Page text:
Ilíon said...

Shackleman: "Suppose for sake of argument that you really were a mean and nasty jerk as some here tend to portray you to be. What if you decide to turn over a new leaf? Repent of your past transgressions? Try today to be a better man and better Christian than you were yesterday?

What then?
"

If I really were that monster, and if I really had decided to turn over a new leaf, would it be rational for me to expect others to notice it at once?


Many years ago, I was dating a woman and had asked her to marry me (we didn't get married). At some point, I shaved off my beard ... and didn't say anything to her about it. It was, in part, my intention to teach her a lesson about that so-common feminine whinge about "You didn't even notice my new dress!" (and, in part, to have fun).

Now, keep in mind, we saw each other every day (or close to as makes no difference), and kissed each other every day. And it was *days* (I'm thinking about 5) before she noticed that I'd shaved off a full beard.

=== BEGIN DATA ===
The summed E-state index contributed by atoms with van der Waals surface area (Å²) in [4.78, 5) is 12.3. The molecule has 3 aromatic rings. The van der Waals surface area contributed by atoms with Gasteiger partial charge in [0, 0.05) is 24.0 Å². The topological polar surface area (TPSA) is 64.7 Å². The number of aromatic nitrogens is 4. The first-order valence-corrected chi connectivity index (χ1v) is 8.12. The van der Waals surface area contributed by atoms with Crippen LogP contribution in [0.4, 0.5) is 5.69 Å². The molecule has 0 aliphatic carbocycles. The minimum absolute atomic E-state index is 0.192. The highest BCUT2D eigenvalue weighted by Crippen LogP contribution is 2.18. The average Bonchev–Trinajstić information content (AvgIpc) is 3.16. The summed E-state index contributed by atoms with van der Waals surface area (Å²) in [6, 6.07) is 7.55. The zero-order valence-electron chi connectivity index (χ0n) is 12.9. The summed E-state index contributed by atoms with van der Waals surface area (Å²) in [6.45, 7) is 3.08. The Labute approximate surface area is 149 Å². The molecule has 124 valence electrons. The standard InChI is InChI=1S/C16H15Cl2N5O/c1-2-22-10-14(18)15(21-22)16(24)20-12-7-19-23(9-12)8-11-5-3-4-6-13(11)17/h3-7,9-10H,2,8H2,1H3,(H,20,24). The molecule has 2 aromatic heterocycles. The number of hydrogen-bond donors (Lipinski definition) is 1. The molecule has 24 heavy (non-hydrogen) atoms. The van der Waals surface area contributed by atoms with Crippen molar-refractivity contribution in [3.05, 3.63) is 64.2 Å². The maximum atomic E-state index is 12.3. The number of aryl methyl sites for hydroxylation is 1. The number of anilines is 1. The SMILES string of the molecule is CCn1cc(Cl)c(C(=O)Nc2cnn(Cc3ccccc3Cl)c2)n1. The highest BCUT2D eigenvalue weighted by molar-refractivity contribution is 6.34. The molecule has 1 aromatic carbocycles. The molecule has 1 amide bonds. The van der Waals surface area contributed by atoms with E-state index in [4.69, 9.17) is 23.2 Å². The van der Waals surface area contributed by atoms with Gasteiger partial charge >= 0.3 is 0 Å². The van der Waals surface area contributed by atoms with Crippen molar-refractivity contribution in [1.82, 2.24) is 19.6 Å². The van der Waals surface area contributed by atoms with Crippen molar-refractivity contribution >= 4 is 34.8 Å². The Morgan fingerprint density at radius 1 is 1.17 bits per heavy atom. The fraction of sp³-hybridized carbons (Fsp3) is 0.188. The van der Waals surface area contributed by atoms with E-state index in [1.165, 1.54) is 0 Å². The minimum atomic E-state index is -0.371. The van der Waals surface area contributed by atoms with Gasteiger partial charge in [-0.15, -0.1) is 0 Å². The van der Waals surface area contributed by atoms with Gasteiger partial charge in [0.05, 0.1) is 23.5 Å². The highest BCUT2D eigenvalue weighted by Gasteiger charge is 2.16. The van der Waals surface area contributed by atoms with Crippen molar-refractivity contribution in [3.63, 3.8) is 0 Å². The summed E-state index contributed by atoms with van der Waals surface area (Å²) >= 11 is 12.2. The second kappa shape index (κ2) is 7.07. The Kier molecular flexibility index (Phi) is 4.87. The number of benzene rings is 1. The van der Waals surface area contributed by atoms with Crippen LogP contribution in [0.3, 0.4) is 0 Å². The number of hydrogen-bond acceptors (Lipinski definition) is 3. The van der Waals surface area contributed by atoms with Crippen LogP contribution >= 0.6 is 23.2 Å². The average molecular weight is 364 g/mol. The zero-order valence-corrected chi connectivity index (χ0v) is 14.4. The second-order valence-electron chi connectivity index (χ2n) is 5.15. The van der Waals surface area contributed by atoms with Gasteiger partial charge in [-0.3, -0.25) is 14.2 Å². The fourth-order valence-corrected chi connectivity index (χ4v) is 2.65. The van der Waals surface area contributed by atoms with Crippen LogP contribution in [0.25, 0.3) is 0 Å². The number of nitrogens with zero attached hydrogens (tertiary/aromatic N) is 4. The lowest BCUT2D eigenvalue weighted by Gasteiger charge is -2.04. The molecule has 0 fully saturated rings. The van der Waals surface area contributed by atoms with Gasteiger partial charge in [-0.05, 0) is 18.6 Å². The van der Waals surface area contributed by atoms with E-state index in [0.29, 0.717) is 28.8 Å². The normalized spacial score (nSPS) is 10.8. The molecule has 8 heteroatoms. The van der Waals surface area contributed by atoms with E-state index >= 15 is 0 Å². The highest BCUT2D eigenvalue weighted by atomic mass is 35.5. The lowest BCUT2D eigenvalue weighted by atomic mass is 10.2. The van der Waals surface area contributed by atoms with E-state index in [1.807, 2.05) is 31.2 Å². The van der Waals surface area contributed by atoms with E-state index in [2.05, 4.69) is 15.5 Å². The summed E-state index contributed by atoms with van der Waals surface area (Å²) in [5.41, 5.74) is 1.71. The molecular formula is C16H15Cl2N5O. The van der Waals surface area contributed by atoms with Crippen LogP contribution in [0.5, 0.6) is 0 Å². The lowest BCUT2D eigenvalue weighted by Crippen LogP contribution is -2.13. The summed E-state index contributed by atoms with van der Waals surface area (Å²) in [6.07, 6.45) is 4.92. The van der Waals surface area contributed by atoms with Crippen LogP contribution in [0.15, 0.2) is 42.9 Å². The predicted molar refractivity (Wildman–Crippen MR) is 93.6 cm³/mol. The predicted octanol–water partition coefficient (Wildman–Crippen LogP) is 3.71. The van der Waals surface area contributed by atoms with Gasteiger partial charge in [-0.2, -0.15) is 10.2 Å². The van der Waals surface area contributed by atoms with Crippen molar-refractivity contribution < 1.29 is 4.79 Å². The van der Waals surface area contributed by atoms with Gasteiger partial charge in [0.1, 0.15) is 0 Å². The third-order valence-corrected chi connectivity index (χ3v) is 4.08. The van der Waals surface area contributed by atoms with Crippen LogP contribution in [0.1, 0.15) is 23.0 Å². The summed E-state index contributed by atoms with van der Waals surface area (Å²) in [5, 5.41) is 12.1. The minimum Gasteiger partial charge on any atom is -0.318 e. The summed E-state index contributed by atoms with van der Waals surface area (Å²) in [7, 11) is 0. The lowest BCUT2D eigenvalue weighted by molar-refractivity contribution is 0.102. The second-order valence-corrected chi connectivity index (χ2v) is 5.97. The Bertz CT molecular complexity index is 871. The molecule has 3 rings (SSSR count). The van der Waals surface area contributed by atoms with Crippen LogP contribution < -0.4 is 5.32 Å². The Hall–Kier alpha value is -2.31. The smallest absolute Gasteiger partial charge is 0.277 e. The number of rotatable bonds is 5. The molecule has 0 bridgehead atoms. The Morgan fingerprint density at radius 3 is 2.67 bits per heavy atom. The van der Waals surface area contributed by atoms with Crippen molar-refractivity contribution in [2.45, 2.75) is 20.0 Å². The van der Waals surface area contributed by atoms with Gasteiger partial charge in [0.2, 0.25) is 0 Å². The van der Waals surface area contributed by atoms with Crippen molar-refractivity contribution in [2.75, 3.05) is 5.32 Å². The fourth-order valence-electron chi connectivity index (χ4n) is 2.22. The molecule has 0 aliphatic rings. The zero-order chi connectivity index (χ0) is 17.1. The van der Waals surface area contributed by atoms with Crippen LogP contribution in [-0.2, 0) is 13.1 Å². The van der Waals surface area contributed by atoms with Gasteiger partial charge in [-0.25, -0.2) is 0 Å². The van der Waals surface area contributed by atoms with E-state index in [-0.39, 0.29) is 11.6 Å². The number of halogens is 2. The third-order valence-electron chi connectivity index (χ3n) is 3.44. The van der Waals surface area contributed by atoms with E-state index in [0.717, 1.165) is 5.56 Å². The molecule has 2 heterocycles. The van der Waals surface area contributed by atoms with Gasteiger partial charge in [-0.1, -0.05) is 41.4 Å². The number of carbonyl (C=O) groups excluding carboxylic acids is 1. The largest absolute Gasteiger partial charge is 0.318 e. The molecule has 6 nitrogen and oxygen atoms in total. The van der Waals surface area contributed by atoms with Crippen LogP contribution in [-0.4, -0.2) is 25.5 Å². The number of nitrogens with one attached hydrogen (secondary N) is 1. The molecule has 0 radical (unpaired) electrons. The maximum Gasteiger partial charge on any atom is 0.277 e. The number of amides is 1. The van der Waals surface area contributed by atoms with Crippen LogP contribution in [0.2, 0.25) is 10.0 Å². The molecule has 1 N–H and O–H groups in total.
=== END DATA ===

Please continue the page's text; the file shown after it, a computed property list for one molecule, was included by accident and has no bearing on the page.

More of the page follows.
Shackleman: "It's impossible to know another's motives with certainty. Therefore might you be better serving God by giving the benefit of the doubt? Not once, but twice, thrice, an infinite number of times?"

That's why I try to avoid motive-mongering and focus on *behavior.*

unkle e said...

Ilion, you say:

"Your criticism doesn't reflect Christ (nor does it reflect reason), it reflects supine Churchianity -- it reflects multi-level untruth."

Which part of Jesus' teaching in Matthew 5:44: "Love your enemies and pray for those who persecute you.", Peter's teaching in 1 Peter 3:15-16: "Be ready at all times to answer anyone who asks you to explain the hope you have in you. But do it with gentleness and respect." and Paul's encouragement in Ephesians 4:15 about "speaking the truth in love" doesn't reflect Christ?

Steven Carr said...

WLC
For if there is no God, then man’s life becomes absurd.

CARR
And if there is a Christian God, then children can be killed because otherwise they would grow up to interfere with this alleged god's plans.